Nearly one in 10 cancer patients treated with chemotherapy or newer targeted drugs may be hospitalized for serious kidney injury, a Canadian study suggests, Reuters reported.
Patients should be aware that kidney injury can result during cancer treatment - both due to cancer itself and the drugs used to treat it,” said lead study author Dr. Abhijat Kitchlu of the University of Toronto.
Many medicines that treat tumors are removed from the body by the kidneys and can damage certain cells within the kidneys, Kitchlu exlains.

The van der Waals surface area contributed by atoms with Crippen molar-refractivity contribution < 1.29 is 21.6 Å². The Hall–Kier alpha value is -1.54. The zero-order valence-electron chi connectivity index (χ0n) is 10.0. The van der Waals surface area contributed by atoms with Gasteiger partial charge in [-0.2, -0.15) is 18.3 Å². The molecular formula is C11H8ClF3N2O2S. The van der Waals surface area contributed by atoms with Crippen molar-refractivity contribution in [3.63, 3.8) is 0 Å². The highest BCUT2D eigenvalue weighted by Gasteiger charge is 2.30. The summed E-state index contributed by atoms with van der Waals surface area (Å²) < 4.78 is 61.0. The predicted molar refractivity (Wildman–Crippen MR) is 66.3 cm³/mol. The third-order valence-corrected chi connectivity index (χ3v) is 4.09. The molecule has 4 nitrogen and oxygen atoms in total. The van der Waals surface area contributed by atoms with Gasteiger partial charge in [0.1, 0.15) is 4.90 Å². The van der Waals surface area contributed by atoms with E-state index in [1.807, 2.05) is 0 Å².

163,000 patients were analysed. They started chemotherapy or targeted therapies for a new cancer diagnosis in Ontario from 2007 to 2014. Overall, 10,880 were hospitalized with serious kidney damage or for dialysis.
This translated into a cumulative acute kidney injury rate of 9.3 percent, the study found.
People with advanced tumors were 41 percent more likely to have acute kidney injuries than patients with early-stage cancer. Compared to the group as a whole, individuals who already had chronic kidney disease were 80 percent more likely to be hospitalized for a kidney injury, and people with diabetes had a 43 percent greater chance.